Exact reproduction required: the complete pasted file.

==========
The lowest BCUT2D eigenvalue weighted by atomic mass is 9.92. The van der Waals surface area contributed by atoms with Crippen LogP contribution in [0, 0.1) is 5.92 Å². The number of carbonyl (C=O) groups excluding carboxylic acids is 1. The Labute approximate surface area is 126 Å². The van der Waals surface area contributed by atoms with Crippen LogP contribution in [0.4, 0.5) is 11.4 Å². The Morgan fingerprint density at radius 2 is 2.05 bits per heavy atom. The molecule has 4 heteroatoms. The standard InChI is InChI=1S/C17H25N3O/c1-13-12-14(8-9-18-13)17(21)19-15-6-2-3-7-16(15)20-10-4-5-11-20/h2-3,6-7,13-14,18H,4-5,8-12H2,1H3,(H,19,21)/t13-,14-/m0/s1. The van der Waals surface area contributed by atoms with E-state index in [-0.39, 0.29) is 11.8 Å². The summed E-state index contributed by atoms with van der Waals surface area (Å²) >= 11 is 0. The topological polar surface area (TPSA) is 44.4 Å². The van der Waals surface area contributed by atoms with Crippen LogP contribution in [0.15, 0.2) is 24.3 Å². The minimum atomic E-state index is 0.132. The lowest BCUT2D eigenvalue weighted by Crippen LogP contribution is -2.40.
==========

The lowest BCUT2D eigenvalue weighted by atomic mass is 9.92. The van der Waals surface area contributed by atoms with Crippen LogP contribution in [0, 0.1) is 5.92 Å². The number of carbonyl (C=O) groups excluding carboxylic acids is 1. The Labute approximate surface area is 126 Å². The van der Waals surface area contributed by atoms with Crippen LogP contribution in [0.4, 0.5) is 11.4 Å². The Morgan fingerprint density at radius 2 is 2.05 bits per heavy atom. The molecule has 4 heteroatoms. The standard InChI is InChI=1S/C17H25N3O/c1-13-12-14(8-9-18-13)17(21)19-15-6-2-3-7-16(15)20-10-4-5-11-20/h2-3,6-7,13-14,18H,4-5,8-12H2,1H3,(H,19,21)/t13-,14-/m0/s1. The van der Waals surface area contributed by atoms with E-state index in [-0.39, 0.29) is 11.8 Å². The summed E-state index contributed by atoms with van der Waals surface area (Å²) >= 11 is 0. The topological polar surface area (TPSA) is 44.4 Å². The van der Waals surface area contributed by atoms with Crippen LogP contribution in [0.15, 0.2) is 24.3 Å². The minimum atomic E-state index is 0.132. The lowest BCUT2D eigenvalue weighted by Crippen LogP contribution is -2.40.